IRVINE, Calif. — As the country experiences a surge in COVID-19 cases, so has University of California, Irvine, which is also boasting a vaccination and booster rate of 98%.

That’s as high as can be expected, many at the front of the coronavirus response believe.

What You Need To Know

  • UCI saw just under 450 new cases last week, up from the teens

  • The entire country has seen a recent surge, highlighting the unpredictability of the illness and how easily new variants can spread

  • About 98% of students are vaccinated and boosted, showing that mutations in the illness can breach vaccine defenses

  • The severity of the illnesses, however, has not been as high, as there have been no hospitalizations

In recent days, the campus has seen a surge in cases anyway, a reminder that no matter the caution and preparation an institution may make, spikes can happen anyway. Last week, the campus saw about 450 cases, a jump up from the teens the week before.

David Souleles, who took over the COVID-19 response for the university just as the illness began to spread, said he expects numbers to drop after graduation next week. But what comes after that is impossible to say.

“In some respects, the fall is like 100 years in COVID time. It can change on a dime,” he said.

Health leaders have worried about vaccine hesitancy, as critics of mandatory vaccine policies have pointed out that even vaccinated people can contract the illness. The medical community has pushed back, saying that while people are getting sick, hospital visits are way down.

“We really haven’t seen any hospitalizations of our students or faculty,” Souleles said. “I think that’s in part a testament not only to the vaccines, but to the other measures we’ve implemented.”

The university system as a whole has an extremely high vaccination rate — so high, Souleles noted, that effectively it can’t get any higher.

“I feel very fortunate in fact that we have that level of protection among our population,” he said.

However, even highly vaccinated populations can still contract the illness. Health officials worry that this can sometimes lead to greater vaccine hesitancy.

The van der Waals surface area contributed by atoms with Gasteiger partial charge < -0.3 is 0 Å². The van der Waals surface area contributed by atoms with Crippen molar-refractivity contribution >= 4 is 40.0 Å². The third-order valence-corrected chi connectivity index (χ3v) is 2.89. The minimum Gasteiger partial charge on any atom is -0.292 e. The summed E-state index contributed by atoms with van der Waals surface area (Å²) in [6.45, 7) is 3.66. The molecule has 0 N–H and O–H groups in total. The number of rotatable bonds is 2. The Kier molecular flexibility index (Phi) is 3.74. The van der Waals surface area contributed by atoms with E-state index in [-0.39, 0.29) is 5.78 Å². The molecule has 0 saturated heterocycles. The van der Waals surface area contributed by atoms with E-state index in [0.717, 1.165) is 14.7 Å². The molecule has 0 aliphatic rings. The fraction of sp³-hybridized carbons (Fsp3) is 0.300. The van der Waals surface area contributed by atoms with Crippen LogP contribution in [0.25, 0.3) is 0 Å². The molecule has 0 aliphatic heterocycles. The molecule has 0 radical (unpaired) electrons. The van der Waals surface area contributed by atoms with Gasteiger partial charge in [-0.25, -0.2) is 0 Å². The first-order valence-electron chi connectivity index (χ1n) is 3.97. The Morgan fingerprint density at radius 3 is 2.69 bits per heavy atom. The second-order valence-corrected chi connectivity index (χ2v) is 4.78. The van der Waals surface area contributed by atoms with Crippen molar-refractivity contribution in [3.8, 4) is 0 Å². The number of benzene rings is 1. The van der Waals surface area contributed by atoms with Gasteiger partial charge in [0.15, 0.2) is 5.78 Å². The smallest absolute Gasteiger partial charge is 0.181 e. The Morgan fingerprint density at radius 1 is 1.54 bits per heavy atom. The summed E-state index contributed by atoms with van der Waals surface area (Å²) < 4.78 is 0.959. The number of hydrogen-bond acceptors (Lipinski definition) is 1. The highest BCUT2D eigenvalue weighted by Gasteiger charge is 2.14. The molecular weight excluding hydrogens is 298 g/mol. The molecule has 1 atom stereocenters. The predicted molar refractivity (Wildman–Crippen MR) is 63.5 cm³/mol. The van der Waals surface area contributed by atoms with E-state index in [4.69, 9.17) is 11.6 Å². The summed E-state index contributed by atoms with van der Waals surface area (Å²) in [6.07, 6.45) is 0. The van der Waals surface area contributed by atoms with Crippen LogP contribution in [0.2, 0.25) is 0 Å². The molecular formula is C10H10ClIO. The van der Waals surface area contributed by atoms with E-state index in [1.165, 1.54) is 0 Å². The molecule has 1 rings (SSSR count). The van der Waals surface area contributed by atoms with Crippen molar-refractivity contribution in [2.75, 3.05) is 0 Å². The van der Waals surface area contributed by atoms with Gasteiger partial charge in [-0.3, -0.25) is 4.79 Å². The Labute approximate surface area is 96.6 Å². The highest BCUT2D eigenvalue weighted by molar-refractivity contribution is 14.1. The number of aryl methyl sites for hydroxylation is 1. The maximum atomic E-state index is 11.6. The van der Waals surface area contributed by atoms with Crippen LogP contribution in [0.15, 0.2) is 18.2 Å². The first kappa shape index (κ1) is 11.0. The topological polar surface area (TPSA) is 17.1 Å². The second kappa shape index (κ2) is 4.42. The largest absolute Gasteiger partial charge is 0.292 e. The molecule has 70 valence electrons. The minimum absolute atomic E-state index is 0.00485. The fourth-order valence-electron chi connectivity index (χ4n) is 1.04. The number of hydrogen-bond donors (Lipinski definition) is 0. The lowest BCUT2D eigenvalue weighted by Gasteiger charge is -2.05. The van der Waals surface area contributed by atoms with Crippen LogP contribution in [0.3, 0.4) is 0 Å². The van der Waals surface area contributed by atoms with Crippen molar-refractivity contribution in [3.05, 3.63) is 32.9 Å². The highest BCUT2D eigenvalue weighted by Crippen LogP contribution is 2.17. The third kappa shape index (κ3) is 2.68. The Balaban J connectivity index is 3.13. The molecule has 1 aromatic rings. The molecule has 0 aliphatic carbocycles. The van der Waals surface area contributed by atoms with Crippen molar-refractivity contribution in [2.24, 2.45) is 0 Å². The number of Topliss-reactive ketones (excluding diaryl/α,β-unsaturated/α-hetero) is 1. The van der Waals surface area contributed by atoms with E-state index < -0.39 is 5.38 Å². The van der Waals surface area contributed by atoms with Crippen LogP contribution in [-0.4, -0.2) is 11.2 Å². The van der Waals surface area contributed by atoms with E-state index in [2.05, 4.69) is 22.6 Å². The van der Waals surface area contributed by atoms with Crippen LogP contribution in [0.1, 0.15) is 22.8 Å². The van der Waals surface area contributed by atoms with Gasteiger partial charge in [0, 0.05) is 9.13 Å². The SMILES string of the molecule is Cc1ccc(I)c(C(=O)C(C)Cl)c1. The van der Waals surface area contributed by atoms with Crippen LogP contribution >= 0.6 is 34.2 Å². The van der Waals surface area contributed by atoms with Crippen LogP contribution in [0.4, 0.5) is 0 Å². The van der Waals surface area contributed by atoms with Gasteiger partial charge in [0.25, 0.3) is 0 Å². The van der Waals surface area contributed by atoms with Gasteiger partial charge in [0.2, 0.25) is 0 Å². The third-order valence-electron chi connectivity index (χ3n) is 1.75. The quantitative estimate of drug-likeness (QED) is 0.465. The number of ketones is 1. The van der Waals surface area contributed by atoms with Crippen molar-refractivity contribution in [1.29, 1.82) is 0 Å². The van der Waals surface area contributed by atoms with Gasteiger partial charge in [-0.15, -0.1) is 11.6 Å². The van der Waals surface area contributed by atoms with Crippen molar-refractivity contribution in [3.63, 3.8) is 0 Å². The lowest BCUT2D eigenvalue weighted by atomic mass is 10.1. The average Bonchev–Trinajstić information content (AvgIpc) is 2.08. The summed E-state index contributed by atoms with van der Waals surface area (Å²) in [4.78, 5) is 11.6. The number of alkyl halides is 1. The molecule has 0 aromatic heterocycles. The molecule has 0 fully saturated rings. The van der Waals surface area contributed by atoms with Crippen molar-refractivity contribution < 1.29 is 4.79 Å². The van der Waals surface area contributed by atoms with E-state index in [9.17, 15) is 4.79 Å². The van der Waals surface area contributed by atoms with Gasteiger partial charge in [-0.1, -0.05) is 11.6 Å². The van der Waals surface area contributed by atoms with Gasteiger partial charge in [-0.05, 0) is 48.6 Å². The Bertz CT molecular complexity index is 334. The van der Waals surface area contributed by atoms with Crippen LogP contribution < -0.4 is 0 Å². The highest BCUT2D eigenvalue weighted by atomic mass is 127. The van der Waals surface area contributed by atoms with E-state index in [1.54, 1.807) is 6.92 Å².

In January, UCI experienced its highest rate of infection with 1,800 — more than it had encountered during the entire pandemic up to that point. And that was with distance learning. So the university implemented mask mandates and carefully monitored case rates before scaling down mask mandates and return students to classrooms.

The recent surge hasn’t concerned Souleles that a return to distance learning will be needed so close to the end of term. It’s just a reminder of what new mutations can bring and that the future isn’t certain. What new steps they’ll take for the fall, if any, aren’t clear.

 “COVID has to opportunity to surprise. Every time we think we’ve figured something out, we get a curve ball. I don’t think anybody expected the surge we’re seeing,” he said.

The long-term picture also remains muddy. While the Centers for Disease Control and Prevention have continued to recommend boosters, a clear rhythm for when those shots should be scheduled in the coming years has yet to come into focus. Will it be twice a year? Less? Souleles said he isn’t sure.

Protocol has replaced a clear forecast for what will happen. Souleles noted that the university looks at case rates in the general public and keeps inventory of the hospital beds available, what staff is ready to treat them and what additional masking mandates might do to tamp down on infections.

Efforts to keep people apart and masked have run into snags, and officials can’t say for sure when masking can go for good. Andrew Noymer, a professor of population health and disease prevention at UCI, said that needs to change.

“The question is, what, mask until 2030?“ Noymer said. “People deserve an endpoint, and unfortunately, we’re not doing a very good job of giving them one.”